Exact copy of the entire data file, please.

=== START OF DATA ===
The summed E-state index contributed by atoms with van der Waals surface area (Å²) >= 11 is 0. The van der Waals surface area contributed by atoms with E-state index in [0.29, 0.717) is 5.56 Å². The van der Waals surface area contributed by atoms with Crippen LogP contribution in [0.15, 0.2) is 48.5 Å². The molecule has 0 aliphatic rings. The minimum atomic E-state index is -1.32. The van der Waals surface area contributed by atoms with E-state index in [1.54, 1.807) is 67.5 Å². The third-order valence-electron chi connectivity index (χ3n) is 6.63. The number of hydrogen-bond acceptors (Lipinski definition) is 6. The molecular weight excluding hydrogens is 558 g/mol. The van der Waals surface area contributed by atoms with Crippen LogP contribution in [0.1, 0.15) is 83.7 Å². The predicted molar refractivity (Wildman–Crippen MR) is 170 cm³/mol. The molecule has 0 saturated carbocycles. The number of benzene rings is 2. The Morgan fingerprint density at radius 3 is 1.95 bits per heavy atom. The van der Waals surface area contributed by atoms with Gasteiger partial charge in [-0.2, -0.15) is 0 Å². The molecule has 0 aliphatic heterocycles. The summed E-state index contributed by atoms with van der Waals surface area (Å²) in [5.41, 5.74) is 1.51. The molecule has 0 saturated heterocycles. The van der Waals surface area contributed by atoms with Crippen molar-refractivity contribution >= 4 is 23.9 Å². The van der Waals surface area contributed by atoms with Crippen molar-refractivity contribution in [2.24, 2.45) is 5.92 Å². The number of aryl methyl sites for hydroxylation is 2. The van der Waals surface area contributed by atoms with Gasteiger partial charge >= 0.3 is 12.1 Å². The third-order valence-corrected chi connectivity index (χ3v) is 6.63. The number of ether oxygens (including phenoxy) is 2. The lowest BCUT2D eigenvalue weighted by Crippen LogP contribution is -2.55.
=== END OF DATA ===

The summed E-state index contributed by atoms with van der Waals surface area (Å²) >= 11 is 0. The van der Waals surface area contributed by atoms with E-state index in [0.29, 0.717) is 5.56 Å². The van der Waals surface area contributed by atoms with Crippen LogP contribution in [0.15, 0.2) is 48.5 Å². The molecule has 0 aliphatic rings. The minimum atomic E-state index is -1.32. The van der Waals surface area contributed by atoms with E-state index in [1.54, 1.807) is 67.5 Å². The third-order valence-electron chi connectivity index (χ3n) is 6.63. The number of hydrogen-bond acceptors (Lipinski definition) is 6. The molecular weight excluding hydrogens is 558 g/mol. The van der Waals surface area contributed by atoms with Crippen LogP contribution in [0.1, 0.15) is 83.7 Å². The predicted molar refractivity (Wildman–Crippen MR) is 170 cm³/mol. The molecule has 0 saturated carbocycles. The number of benzene rings is 2. The Morgan fingerprint density at radius 3 is 1.95 bits per heavy atom. The van der Waals surface area contributed by atoms with Gasteiger partial charge in [-0.2, -0.15) is 0 Å². The molecule has 0 aliphatic heterocycles. The summed E-state index contributed by atoms with van der Waals surface area (Å²) in [5.41, 5.74) is 1.51. The molecule has 0 saturated heterocycles. The van der Waals surface area contributed by atoms with Crippen molar-refractivity contribution >= 4 is 23.9 Å². The van der Waals surface area contributed by atoms with Crippen molar-refractivity contribution in [2.24, 2.45) is 5.92 Å². The number of aryl methyl sites for hydroxylation is 2. The van der Waals surface area contributed by atoms with Gasteiger partial charge >= 0.3 is 12.1 Å². The third-order valence-corrected chi connectivity index (χ3v) is 6.63. The number of ether oxygens (including phenoxy) is 2. The lowest BCUT2D eigenvalue weighted by Crippen LogP contribution is -2.55.